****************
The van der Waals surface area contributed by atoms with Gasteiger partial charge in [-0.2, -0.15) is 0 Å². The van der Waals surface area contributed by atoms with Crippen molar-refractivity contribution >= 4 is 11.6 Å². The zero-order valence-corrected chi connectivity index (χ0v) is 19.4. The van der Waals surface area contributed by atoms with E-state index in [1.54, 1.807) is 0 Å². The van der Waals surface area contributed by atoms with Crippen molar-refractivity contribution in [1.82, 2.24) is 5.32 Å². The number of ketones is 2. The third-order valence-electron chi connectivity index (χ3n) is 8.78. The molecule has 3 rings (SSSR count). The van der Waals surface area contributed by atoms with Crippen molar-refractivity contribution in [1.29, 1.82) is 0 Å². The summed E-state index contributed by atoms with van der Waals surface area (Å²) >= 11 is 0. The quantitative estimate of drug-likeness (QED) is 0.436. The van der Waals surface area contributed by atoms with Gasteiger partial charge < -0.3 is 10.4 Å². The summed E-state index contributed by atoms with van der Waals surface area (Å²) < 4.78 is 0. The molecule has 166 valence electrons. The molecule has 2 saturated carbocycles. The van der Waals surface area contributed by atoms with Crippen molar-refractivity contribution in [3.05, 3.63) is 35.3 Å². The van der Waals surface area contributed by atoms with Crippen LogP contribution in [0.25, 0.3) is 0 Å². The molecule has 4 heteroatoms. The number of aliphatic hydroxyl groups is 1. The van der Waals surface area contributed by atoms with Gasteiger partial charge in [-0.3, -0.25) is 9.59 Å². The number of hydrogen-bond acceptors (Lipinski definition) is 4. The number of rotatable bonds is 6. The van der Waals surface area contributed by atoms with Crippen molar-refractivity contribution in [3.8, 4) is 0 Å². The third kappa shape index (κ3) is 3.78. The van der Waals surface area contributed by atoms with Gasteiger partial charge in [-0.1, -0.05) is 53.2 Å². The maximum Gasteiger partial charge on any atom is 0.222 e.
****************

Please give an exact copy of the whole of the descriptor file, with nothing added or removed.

The van der Waals surface area contributed by atoms with Gasteiger partial charge in [-0.2, -0.15) is 0 Å². The van der Waals surface area contributed by atoms with Crippen molar-refractivity contribution >= 4 is 11.6 Å². The zero-order valence-corrected chi connectivity index (χ0v) is 19.4. The van der Waals surface area contributed by atoms with E-state index in [1.54, 1.807) is 0 Å². The van der Waals surface area contributed by atoms with Crippen molar-refractivity contribution in [1.82, 2.24) is 5.32 Å². The number of ketones is 2. The third-order valence-electron chi connectivity index (χ3n) is 8.78. The molecule has 3 rings (SSSR count). The van der Waals surface area contributed by atoms with Crippen molar-refractivity contribution in [1.29, 1.82) is 0 Å². The summed E-state index contributed by atoms with van der Waals surface area (Å²) >= 11 is 0. The quantitative estimate of drug-likeness (QED) is 0.436. The van der Waals surface area contributed by atoms with Gasteiger partial charge < -0.3 is 10.4 Å². The summed E-state index contributed by atoms with van der Waals surface area (Å²) < 4.78 is 0. The molecule has 166 valence electrons. The molecule has 2 saturated carbocycles. The van der Waals surface area contributed by atoms with Crippen molar-refractivity contribution in [3.05, 3.63) is 35.3 Å². The van der Waals surface area contributed by atoms with Crippen LogP contribution in [0.25, 0.3) is 0 Å². The molecule has 4 heteroatoms. The number of aliphatic hydroxyl groups is 1. The van der Waals surface area contributed by atoms with Gasteiger partial charge in [-0.3, -0.25) is 9.59 Å². The number of hydrogen-bond acceptors (Lipinski definition) is 4. The number of rotatable bonds is 6. The van der Waals surface area contributed by atoms with Crippen molar-refractivity contribution in [3.8, 4) is 0 Å². The third kappa shape index (κ3) is 3.78. The van der Waals surface area contributed by atoms with Gasteiger partial charge in [-0.1, -0.05) is 53.2 Å². The maximum Gasteiger partial charge on any atom is 0.222 e.